Chindongo demasoni was officially described in 1994 by Ad Konings. Initially under the name Pseudotropheus demasoni. It has been known for some time that the genus Pseudotropheus is a receptacle for several unrelated species. In 2016, a number of species were split into the genus Chindongo. The type of this species is Chindongo bellicosus.
The genus name Chindongo is a common name in Malawi for small, rock-dwelling fish. This species is named after Mr Laif DeMason, importer/exporter and breeder of cichlids in the United States.
Chindongo demasoni is considered a dwarf cichlid. This species is highly aggressive towards conspecifics. Males and females have the same colour: a bright light blue body with dark blue/purple to almost black vertical stripes. In terms of length, males and females are almost the same size. Males have slightly longer pectoral fins and more pronounced egg markings.
Their name demasoni could as well been derived from the word demon. It is a fierce small cichlid. If you want to breed this species, keep them together with other, somewhat larger and hardy species. They can be relentless to similar sized fish.
It is best to keep this species in a harem. Keep one male with at least three females. Sometimes, however, the male keeps chasing the females until they die of exhaustionon. In that case, you can consider adding an extra male. In this way, the attention is divided among the female. The second man acts as a distraction for the dominant male. The females will have some rest if he has to focus attention on the second male. It goes without saying that this is only possible in a larger aquarium. In an aquarium that is too small, the dominant male will soon kill the second male.
You can find Chindongo demasoni in a limited distribution area in Lake Malawi. The type specimen came from Pombo Rocks, which is about halfway up Lake Malawi in Tanzania. In the waters of Malawi they also occur above Ndumbi Point and Ndumbi rocks which is about 4 kilometres to the North.
In the wild, Chindongo demasoni mainly feeds on grazing aufwuchs. The strands of algae are combed with their teeth. With this, they mainly feed on algae particles with very occasionally some tiny invertebrates. It is, therefore, best to feed them in the aquarium with food for herbivores. Spirulina flakes should not be missing either. If you feed frozen foods such as brine shrimp, Mysis, and mosquito larvae, do it very sporadically. In any case, avoid tubifex and red mosquito larvae as this can cause Malawi Bloat, especially in the herbivorous Malawi cichlids.
Plants have no use in an aquarium with Chindongo demasoni, as plants will be eaten. Some try Anubias, which have somewhat harder leaves, but the fish try to eat them anyway.
The aquarium must be at least 120 x50x50 centimetres in size. I kept them in a 100x40x50 aquarium but found this too small for a species aquarium. It often happens that the male kills all other Chindongo demasoni if the aquarium is too small or if there are not enough hiding places!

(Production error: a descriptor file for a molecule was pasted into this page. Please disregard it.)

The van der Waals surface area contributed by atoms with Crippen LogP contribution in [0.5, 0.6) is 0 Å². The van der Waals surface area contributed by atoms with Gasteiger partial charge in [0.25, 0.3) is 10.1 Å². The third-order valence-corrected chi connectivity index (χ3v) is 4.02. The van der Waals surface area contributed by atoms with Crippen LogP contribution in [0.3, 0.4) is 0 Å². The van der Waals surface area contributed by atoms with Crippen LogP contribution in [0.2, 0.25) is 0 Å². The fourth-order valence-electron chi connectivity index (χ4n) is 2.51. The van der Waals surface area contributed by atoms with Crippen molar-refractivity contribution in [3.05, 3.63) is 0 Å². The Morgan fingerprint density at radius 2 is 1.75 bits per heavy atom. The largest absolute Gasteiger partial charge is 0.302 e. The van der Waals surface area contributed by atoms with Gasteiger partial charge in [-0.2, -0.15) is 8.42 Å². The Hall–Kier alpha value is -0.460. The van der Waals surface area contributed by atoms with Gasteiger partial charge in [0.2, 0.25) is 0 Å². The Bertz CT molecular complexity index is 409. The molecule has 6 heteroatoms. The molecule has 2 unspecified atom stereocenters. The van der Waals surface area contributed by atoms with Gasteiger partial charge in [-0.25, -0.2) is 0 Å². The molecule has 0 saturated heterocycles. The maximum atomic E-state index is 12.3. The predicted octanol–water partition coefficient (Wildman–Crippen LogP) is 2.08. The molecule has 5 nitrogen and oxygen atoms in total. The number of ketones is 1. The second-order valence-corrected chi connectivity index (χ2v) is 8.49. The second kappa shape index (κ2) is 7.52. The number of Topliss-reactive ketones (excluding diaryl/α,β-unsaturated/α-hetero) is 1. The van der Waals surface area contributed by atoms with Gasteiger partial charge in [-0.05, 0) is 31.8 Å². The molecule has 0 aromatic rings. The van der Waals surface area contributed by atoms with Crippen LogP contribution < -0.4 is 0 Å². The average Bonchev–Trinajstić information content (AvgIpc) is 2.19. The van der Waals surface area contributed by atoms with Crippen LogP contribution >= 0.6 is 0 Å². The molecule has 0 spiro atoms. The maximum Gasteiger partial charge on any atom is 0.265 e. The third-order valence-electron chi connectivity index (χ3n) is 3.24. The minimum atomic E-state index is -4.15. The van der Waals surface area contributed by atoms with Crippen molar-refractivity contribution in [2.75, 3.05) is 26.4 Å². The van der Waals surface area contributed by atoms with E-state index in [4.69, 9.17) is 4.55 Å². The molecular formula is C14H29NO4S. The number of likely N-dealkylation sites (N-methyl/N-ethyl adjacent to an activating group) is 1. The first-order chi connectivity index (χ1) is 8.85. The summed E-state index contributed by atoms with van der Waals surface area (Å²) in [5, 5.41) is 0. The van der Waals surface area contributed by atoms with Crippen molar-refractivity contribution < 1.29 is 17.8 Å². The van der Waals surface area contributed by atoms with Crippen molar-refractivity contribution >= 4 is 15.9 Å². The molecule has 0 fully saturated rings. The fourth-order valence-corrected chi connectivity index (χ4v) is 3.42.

Decorate the aquarium with lots of rocks and hiding places such as PVC pipes. Terracotta flower pots are also widely used. They prefer sand as a substrate. The fish regularly into the sand in search of something edible. Filter sand is often used because it clogs up less quickly.
The lighting can be quite strong. This will cause the rocks to get some algae. The fish will certainly appreciate this because they will graze in it. The temperature may be between 22 and 26 degrees Celsius with a pH between 7.5 and 8.5.
Breeding Chindongo demasoni
Like most Malawi cichlids, Chindongo demasoni is a mouthbrooder. No breeding females have been found in the wild, so their behaviour in the wild is not really known.
In the aquarium, the male does not really make a territory. As soon as he notices that a female is ready to spawn, he will start courting. He puts on his fins and shows his flank with vibrating movements. The colours of the fish are at their brightest. Circling each other, the eggs are laid in the sand by the female and fertilized by the male. The female keeps circling and takes the eggs directly into her mouth.
Chindongo demasoni’s nest is not very big. Usually no more than 10 eggs. The female hatches the eggs in her mouth. The eggs hatch after 3 to 4 days but do not leave the mouth yet. The fry are only released after 19 to 21 days. They have to take care of themselves after being released.
Not many young survive in an aquarium with adult cichlids. If you want to keep more fry, you can catch the female at 15 days and place her in a small aquarium. The aquarium does not have to be larger than about 40x30x30 centimetres. Decorate the aquarium with some sand on the bottom, some rocks for the female to hide, a small filter and a heater. After releasing the fry, you can put the female back in the aquarium with the other adults.
You can raise the young Chindongo demasoni with finely ground flake food.
John Ponsen – John de Lange
- Konings, Ad. (1994). Pseudotropheus demasoni sp. nov: a sexually monomorphic cichlid from the Tanzanian coast of Lake Malawi. The Cichlids Yearbook. 4. 24-27.
- A revision of the Pseudotropheus elongatus species group (Teleostei: Cichlidae) With Description of a New Genus and Seven New Species: Doi